1. Vermontville (Route 3)
As you drive Route 3 from Saranac Lake to Plattsburgh, you will notice an influx of moose crossing signs. They're not kidding! Moose are frequently spotted by motorists along this stretch of road. Much of the drive runs parallel to the Saranac River and passes a number of wide open fields and grassy wetlands, all perfect habitats for a moose. To increase your chances of a sighting, and to keep yourself busy while you wait, try fishing on the river in the early morning hours.
2. Meacham Lake (Route 30)
Eight miles north of Paul Smith's on Route 30 is Meacham Lake, a popular destination for boaters, campers, and moose as well! While they are often spotted from the road, the experience will seem more authentic if you actually get into the wilderness. Plus, the longer you stay, the higher your chances of seeing one of these incredible creatures. Spend the day canoeing or kayaking on the lake, or make it a multi-day endeavor by staying overnight at the Meacham Lake State Campground.
3. Saranac Lake
Imagine a moose walking through your backyard. For many citizens of Saranac Lake, that dream has become a reality! Saranac Lake is located just off the shores of Lake Flower, the last in a larger chain of lakes that includes Kiwassa Lake, Oseetah Lake, and the Lower, Middle, and Upper Saranac Lakes. Surrounding these bodies of water are thousands of acres of wild forests. Connecting them are shallow channels filled with lily pads and lake grasses – a moose's favorite meal. Grab one of the island campsites along the Saranac Lake Chain and don't be surprised if you see a moose wandering through your site on its way to a tasty treat!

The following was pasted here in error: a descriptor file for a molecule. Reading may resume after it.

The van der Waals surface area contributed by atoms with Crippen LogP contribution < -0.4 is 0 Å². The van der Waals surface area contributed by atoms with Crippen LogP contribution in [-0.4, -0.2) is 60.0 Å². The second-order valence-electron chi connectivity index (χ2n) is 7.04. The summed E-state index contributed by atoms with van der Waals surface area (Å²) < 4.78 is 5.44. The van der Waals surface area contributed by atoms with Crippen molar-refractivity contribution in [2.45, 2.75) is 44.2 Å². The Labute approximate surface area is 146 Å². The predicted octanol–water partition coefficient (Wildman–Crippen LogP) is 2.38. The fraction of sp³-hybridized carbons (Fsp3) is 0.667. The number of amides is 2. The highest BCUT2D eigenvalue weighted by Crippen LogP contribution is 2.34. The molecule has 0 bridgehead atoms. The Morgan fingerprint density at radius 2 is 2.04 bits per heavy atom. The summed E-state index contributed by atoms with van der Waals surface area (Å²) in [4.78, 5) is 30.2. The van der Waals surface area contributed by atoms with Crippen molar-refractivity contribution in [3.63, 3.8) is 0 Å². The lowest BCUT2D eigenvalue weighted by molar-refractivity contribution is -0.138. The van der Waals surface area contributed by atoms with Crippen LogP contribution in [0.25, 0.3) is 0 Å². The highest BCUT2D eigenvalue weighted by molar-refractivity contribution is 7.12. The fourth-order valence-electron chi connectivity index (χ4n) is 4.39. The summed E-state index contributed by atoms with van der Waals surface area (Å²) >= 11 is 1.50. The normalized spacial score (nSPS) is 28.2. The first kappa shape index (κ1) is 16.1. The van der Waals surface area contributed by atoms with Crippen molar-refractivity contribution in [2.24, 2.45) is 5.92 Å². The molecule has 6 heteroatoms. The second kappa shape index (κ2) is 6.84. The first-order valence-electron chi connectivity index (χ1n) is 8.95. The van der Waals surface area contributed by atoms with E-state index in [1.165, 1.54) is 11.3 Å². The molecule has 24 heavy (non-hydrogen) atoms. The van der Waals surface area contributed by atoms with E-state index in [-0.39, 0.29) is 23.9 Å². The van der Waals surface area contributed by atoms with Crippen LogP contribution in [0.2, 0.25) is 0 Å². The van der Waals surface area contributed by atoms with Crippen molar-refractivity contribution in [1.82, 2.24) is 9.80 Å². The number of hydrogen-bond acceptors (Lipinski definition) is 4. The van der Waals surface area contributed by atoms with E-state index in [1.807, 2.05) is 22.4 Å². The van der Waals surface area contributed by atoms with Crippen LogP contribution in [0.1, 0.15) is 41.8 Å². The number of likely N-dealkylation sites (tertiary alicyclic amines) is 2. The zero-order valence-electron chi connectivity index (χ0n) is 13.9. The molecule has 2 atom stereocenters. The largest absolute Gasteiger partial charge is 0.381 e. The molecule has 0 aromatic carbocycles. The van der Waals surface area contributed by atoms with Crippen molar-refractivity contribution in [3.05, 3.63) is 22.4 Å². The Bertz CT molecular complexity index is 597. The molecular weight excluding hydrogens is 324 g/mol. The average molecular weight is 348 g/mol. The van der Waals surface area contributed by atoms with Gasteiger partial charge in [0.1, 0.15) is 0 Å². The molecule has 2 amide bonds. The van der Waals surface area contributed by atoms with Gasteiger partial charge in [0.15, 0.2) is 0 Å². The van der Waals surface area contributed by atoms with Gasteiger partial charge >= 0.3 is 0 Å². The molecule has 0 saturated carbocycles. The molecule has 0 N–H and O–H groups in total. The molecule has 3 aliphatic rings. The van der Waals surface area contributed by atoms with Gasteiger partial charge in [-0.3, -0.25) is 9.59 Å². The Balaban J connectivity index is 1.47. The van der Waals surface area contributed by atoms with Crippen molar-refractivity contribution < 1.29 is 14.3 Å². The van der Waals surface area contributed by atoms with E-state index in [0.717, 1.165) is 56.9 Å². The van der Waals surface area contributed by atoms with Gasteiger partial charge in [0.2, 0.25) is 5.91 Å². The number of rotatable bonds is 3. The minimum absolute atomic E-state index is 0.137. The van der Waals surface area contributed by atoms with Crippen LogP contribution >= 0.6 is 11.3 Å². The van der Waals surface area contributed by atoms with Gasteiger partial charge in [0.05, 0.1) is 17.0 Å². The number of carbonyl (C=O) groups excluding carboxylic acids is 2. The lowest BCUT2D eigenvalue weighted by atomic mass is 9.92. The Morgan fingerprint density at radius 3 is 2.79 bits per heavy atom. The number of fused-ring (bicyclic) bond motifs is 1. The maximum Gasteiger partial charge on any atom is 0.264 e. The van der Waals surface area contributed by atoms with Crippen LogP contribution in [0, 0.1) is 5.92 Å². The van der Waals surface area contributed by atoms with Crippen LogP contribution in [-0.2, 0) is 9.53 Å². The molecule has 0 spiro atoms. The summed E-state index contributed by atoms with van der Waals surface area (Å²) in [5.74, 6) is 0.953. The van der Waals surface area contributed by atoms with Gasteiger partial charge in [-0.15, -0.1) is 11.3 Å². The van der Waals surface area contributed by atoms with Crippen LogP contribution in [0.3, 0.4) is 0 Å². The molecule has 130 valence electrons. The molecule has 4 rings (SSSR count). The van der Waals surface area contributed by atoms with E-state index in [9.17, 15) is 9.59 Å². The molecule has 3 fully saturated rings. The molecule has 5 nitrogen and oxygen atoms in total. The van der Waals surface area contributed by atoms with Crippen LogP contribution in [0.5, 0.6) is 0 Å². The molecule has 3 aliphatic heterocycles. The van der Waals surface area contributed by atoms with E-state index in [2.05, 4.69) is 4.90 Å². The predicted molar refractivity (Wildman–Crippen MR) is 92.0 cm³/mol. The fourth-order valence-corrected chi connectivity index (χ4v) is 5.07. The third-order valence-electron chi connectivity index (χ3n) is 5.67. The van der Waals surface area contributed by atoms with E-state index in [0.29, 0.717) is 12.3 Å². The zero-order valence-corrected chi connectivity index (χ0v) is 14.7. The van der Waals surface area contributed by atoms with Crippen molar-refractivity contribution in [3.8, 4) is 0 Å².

4. The Limekiln Lake-Cedar River Road
Part of the aptly named Moose River Plains, this backwoods road is a hot spot for moose sightings. At 23 miles long, extending from the Limekiln Gate near Inlet to the Wakely Dam Gate near Indian Lake, this tract of land is prime moose real estate. Due to the road's remote nature, moose in this region have room to roam without worrying about human encounters. That said, the road provides ample adventure opportunities for people hoping to encounter a moose. Take advantage of the Camping Corridor or paddle one of the easily accessible waterways, such as Helldiver pond, and your chances of seeing a moose will increase exponentially!
5. Lake Lila
Miles from any main road, Lake Lila is one of the more remote Adirondack lakes. Surrounded by the William C. Whitney Wilderness, NE-Ha-Sa-NE, and the expansive Five Ponds Wilderness, Lake Lila is a safe haven for all sorts of wild creatures. Motor use is prohibited on the lake, so both you and the moose can enjoy this beautiful oasis in total silence – only the sounds of fish splashing, bullfrogs croaking, and the wind rustling the trees will break the quiet. Unless, of course, the moose calls, in which case you will have experienced one of the most enchanting moments the Adirondacks has to offer.